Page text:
Runway 09 at Kempegowda airport, Bangalore. Image copyright Devesh Agarwal. All rights reserved. Used with permission.
Runway 09 at Kempegowda airport, Bangalore. Image copyright Devesh Agarwal. All rights reserved. Used with permission.

Opinion: Bangalore airport should disclose full details of premature runway surface failure

Late last month, the airport operators of the Bengaluru International Airport announced a closure of the sole runway (09-27) starting from March 11, which will result in a suspension of all flight operations during the day, effectively shutting down the whole airport.

Runway 09 at Bangalore airport

The operators, Bengaluru International Airport Ltd. (BIAL), indicated the runway closure was being done to facilitate “runway maintenance work” on the advice of a world leading consultant who “monitor the airfield pavement surface and its performance”.

The runway will be shut down in three phases. The first phase will see a full runway closure between 10:30 to 17:30 IST (5:30pm) from March 11, 2012 to April 3, 2012. Phases two and three will see partial runway closures. The shorter runway length will allow for operations of lighter aircraft (turbo-props or flights of shorter distances which will carry less fuel and therefore less weight). Full details are available in the AIP supplement.

For detailed information on runways, numbering, thresholds, loads, etc. read this article and its second part.

AIPS 2012 08 BIA Runway Closure

When The Hindu Business Line reported of a possible full scale runway closure the aviation community in Bangalore was abuzz on the possible reasons. A full scale runway closure is a major event, and for a runway to be closed for “maintenance” implies serious repairs. Serious repairs on a spanking new runway, at a new airport which has commenced operations less than four years ago, clearly implies something extra-ordinary.

A source with extensive knowledge of the Bangalore airport project, expressed extreme surprise on the timing of the repairs, as the runway surface was originally specified to last for at least twelve years.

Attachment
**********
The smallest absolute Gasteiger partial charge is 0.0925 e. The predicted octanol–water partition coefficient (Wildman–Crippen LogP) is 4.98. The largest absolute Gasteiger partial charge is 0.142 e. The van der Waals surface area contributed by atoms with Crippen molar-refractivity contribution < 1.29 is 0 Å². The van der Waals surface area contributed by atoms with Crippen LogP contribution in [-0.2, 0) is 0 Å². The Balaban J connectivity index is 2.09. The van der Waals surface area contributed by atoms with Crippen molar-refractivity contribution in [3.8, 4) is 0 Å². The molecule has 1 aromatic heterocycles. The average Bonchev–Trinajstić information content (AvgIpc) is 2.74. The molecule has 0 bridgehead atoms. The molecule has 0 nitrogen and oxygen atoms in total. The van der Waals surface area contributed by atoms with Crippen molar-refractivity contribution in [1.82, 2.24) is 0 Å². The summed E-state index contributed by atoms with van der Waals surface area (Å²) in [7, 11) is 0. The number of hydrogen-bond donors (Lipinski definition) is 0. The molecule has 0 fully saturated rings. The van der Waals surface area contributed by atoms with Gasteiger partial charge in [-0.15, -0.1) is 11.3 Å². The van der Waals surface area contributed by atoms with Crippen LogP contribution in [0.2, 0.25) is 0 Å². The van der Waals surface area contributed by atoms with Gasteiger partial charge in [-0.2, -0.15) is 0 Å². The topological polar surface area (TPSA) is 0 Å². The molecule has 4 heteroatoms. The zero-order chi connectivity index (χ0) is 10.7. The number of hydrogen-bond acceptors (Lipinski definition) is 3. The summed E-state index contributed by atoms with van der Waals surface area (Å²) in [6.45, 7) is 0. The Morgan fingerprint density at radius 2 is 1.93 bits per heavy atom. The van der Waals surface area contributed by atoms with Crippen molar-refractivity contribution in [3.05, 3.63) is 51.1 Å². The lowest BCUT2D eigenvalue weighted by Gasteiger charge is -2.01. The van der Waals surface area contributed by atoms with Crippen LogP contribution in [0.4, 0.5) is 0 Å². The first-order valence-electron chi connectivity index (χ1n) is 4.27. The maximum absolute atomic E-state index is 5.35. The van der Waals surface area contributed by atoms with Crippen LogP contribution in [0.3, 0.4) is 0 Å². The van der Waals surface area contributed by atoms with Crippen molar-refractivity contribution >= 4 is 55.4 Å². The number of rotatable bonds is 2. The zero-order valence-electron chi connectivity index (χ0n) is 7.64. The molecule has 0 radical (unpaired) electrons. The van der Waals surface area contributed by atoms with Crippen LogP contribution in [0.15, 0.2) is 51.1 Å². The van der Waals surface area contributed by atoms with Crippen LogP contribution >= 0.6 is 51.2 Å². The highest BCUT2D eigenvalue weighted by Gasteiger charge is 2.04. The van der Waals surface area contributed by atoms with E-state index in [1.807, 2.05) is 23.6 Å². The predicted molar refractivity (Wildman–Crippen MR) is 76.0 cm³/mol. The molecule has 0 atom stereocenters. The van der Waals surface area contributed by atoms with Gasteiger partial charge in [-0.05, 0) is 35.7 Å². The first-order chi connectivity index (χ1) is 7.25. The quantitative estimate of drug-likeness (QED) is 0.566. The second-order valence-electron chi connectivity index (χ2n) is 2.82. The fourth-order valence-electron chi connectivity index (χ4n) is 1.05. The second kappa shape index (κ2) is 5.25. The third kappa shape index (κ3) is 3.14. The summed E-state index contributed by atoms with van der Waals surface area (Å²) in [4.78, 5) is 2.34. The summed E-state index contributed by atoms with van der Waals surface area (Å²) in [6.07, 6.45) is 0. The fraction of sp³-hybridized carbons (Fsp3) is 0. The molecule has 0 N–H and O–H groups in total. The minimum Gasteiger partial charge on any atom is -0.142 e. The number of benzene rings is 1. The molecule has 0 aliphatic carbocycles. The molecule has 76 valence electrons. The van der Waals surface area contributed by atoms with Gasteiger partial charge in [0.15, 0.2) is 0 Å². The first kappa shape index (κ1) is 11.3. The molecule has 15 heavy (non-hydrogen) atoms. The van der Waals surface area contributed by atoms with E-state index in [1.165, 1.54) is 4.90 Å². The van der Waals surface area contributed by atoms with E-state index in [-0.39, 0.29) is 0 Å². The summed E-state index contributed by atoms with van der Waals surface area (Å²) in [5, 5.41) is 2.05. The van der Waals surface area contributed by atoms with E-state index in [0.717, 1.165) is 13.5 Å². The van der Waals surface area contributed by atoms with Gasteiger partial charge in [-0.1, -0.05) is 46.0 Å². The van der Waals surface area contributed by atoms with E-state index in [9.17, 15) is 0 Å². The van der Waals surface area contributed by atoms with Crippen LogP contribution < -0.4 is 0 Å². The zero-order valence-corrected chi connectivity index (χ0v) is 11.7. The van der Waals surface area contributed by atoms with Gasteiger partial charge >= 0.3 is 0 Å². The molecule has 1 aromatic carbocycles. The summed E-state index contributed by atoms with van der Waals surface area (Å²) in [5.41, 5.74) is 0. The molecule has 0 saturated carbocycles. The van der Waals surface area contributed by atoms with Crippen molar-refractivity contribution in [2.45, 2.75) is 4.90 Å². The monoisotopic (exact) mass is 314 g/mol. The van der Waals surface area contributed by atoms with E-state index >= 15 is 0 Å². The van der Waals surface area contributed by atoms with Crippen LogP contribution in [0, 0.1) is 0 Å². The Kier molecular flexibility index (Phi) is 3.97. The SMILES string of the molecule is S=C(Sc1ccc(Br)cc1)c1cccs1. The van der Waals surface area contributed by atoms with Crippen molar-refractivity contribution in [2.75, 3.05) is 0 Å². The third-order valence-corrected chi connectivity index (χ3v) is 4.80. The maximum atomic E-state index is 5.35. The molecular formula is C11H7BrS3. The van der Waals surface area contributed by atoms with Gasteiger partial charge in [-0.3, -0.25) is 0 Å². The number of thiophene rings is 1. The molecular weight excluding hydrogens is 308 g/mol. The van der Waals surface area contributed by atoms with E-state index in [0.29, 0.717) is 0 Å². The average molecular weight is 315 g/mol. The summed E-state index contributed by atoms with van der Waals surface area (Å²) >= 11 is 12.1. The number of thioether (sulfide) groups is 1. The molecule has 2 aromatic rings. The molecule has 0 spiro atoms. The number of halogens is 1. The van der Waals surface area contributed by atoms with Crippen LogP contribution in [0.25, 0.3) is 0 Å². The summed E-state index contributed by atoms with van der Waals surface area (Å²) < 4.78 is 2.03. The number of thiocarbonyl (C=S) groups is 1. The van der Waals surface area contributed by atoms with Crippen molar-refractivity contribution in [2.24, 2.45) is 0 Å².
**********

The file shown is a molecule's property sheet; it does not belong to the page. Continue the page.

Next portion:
Another source, also closely involved with the airport project, confirmed the failure, indicating the top layer of the 450mm thick runway has “been determined to be not as structurally strong as should be”, calling the failure a “major civil engineering deficiency”. This will require the complete top surface to be removed and re-laid. Sources cannot be named as they are not authorised to speak to the media.

The runway was constructured by former BIAL promoter and share-holder Larsen and Toubro, known as India’s largest engineering and construction company. In 2005, Larsen and Toubro invested 55.54 crore for a 17% share in the airport project, which it sold in December 2009 for a hefty 1,100% profit to GVK Power and Infrastructure for Rs. 686 crore (Rs. 6.86 billion) and exited.

In its operations, BIAL behaves responsibly, performing runway maintenance with the regular consistency and efficiency of a finely tuned Swiss watch, but all these efforts appear derailed by this failure.

Failure began two years ago

The cracking of the runway surface apparently began in 2010, when the airport was just two years old and in the midst of the eonomic recession which saw domestic traffic levels plunge 20%.

Airport sources inform that BIAL brought in Applied Pavement Technology, Inc. (APTech), a world renowned engineering consulting firm specialising in airport pavement technology, to consult on the prematurely failing runway.